Wednesday, March 23, 2005

More upward pressure on gasoline prices coming

The refinery explosion which occurred today at the BP Amoco facility in Texas City (near Galveston, south of Houston) claimed at least 14 lives and sent nearly one hundred people to the hospital.

Terrorism has been ruled out, according to the FBI.

This refinery, the third-largest in the nation, produces 3% of the nation's daily gasoline supply.

Without demeaning those of my neighbors who lost their lives or were injured today, one of the significant impacts of this event will be an immediate spike in the price of gas, perhaps as much as 10-15 cents per gallon. That's depending on how long this refinery's gasoline production is interrupted. "Immediate" can be defined as within the next few days. That will occur at your pump, wherever it is you happen to live in the United States.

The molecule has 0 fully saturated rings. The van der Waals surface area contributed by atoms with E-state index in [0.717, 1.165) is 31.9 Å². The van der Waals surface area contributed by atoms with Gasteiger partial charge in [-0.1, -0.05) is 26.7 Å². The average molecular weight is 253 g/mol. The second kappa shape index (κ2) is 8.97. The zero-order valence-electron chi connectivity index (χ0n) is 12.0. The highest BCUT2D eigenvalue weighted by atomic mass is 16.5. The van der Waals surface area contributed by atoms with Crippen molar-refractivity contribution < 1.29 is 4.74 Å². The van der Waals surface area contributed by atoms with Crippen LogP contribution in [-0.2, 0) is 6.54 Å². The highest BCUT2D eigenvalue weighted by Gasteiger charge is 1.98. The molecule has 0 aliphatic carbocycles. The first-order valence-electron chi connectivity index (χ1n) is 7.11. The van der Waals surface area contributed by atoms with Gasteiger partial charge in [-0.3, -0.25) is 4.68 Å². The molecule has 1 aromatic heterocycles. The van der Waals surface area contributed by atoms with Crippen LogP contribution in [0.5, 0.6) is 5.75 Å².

I believe the price of gasoline, already steadily escalating, will begin surging. I think $3.00 a gallon, here in Texas, by Memorial Day, is a distinct possibility. I hope I'm wrong, because the impact of such a circumstance on the economy -- locally as well as nationwide -- will be severe.

And now back to your Terri Schiavo/Michael Jackson/steroids-in-baseball regularly scheduled programming.

Update: Perhaps I was Chicken Little in my prediction:

Other than the unit affected by the blast, the rest of the refinery was running normally, said Hugh Depland, spokesman for BP, formerly British Petroleum.

He declined to answer questions about the capacity the refinery was running Thursday or how production would be affected.

Gasoline prices could rise slightly because the plant is such a large gas producer. In afternoon trading Thursday in New York, the price of unleaded gasoline for April delivery was up less than a penny at $1.583 a gallon.

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